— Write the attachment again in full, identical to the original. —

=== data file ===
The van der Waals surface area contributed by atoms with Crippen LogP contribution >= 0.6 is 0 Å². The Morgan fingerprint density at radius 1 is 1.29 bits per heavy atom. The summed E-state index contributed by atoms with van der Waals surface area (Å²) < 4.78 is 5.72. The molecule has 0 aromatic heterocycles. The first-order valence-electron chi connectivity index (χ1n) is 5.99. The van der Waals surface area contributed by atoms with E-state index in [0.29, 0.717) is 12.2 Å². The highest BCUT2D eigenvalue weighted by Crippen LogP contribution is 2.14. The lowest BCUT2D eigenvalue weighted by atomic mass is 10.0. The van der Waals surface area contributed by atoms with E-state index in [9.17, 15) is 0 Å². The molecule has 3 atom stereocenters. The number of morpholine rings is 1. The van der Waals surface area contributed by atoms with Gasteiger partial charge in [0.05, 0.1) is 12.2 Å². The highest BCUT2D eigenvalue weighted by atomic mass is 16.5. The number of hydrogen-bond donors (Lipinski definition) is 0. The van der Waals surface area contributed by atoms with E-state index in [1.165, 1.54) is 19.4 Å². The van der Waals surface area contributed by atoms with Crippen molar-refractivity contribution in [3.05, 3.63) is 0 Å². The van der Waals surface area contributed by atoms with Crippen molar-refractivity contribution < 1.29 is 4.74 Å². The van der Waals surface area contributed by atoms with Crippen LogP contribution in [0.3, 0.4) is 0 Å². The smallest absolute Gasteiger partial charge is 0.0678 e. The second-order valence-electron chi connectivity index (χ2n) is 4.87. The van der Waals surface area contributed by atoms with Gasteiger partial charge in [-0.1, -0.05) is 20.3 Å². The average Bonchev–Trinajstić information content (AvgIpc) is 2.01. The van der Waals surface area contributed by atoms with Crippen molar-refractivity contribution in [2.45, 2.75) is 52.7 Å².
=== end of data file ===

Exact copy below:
The van der Waals surface area contributed by atoms with Crippen LogP contribution >= 0.6 is 0 Å². The Morgan fingerprint density at radius 1 is 1.29 bits per heavy atom. The summed E-state index contributed by atoms with van der Waals surface area (Å²) < 4.78 is 5.72. The molecule has 0 aromatic heterocycles. The first-order valence-electron chi connectivity index (χ1n) is 5.99. The van der Waals surface area contributed by atoms with E-state index in [0.29, 0.717) is 12.2 Å². The highest BCUT2D eigenvalue weighted by Crippen LogP contribution is 2.14. The lowest BCUT2D eigenvalue weighted by atomic mass is 10.0. The van der Waals surface area contributed by atoms with E-state index in [9.17, 15) is 0 Å². The molecule has 3 atom stereocenters. The number of morpholine rings is 1. The van der Waals surface area contributed by atoms with Gasteiger partial charge in [0.05, 0.1) is 12.2 Å². The highest BCUT2D eigenvalue weighted by atomic mass is 16.5. The number of hydrogen-bond donors (Lipinski definition) is 0. The van der Waals surface area contributed by atoms with E-state index in [1.165, 1.54) is 19.4 Å². The van der Waals surface area contributed by atoms with Crippen molar-refractivity contribution in [3.05, 3.63) is 0 Å². The van der Waals surface area contributed by atoms with Crippen molar-refractivity contribution < 1.29 is 4.74 Å². The van der Waals surface area contributed by atoms with Crippen LogP contribution in [0.3, 0.4) is 0 Å². The smallest absolute Gasteiger partial charge is 0.0678 e. The second-order valence-electron chi connectivity index (χ2n) is 4.87. The van der Waals surface area contributed by atoms with Gasteiger partial charge in [-0.1, -0.05) is 20.3 Å². The average Bonchev–Trinajstić information content (AvgIpc) is 2.01. The van der Waals surface area contributed by atoms with Crippen molar-refractivity contribution in [2.45, 2.75) is 52.7 Å².